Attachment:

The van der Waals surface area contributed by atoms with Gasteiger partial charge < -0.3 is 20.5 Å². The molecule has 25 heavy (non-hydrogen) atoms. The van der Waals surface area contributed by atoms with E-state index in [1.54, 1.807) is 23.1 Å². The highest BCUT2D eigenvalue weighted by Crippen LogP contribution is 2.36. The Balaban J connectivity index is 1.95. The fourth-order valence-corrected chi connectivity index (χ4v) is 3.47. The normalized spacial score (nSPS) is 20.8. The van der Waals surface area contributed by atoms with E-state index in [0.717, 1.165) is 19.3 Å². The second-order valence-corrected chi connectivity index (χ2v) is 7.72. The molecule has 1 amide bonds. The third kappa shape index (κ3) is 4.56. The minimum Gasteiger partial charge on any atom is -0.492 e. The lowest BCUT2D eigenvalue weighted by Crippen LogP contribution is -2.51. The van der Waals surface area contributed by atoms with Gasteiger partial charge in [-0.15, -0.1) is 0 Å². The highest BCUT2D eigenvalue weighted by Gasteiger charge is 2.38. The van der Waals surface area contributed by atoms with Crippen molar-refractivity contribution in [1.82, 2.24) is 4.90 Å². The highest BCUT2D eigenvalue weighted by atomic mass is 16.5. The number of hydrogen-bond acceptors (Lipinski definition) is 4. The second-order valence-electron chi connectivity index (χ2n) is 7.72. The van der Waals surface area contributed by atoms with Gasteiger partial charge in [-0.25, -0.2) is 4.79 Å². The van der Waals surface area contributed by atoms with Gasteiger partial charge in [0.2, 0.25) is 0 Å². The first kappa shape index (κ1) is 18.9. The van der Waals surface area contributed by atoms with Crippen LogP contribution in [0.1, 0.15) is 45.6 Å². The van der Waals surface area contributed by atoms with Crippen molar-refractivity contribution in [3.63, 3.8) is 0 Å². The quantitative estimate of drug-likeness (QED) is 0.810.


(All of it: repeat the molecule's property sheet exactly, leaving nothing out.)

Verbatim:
The van der Waals surface area contributed by atoms with Gasteiger partial charge < -0.3 is 20.5 Å². The molecule has 25 heavy (non-hydrogen) atoms. The van der Waals surface area contributed by atoms with E-state index in [1.54, 1.807) is 23.1 Å². The highest BCUT2D eigenvalue weighted by Crippen LogP contribution is 2.36. The Balaban J connectivity index is 1.95. The fourth-order valence-corrected chi connectivity index (χ4v) is 3.47. The normalized spacial score (nSPS) is 20.8. The van der Waals surface area contributed by atoms with E-state index in [0.717, 1.165) is 19.3 Å². The second-order valence-corrected chi connectivity index (χ2v) is 7.72. The molecule has 1 amide bonds. The third kappa shape index (κ3) is 4.56. The minimum Gasteiger partial charge on any atom is -0.492 e. The lowest BCUT2D eigenvalue weighted by Crippen LogP contribution is -2.51. The van der Waals surface area contributed by atoms with Gasteiger partial charge in [-0.15, -0.1) is 0 Å². The highest BCUT2D eigenvalue weighted by Gasteiger charge is 2.38. The van der Waals surface area contributed by atoms with Crippen molar-refractivity contribution in [1.82, 2.24) is 4.90 Å². The highest BCUT2D eigenvalue weighted by atomic mass is 16.5. The number of hydrogen-bond acceptors (Lipinski definition) is 4. The second-order valence-electron chi connectivity index (χ2n) is 7.72. The van der Waals surface area contributed by atoms with Gasteiger partial charge in [-0.25, -0.2) is 4.79 Å². The van der Waals surface area contributed by atoms with Gasteiger partial charge in [0.2, 0.25) is 0 Å². The first kappa shape index (κ1) is 18.9. The van der Waals surface area contributed by atoms with Crippen LogP contribution in [0.1, 0.15) is 45.6 Å². The van der Waals surface area contributed by atoms with Crippen molar-refractivity contribution in [3.63, 3.8) is 0 Å². The quantitative estimate of drug-likeness (QED) is 0.810.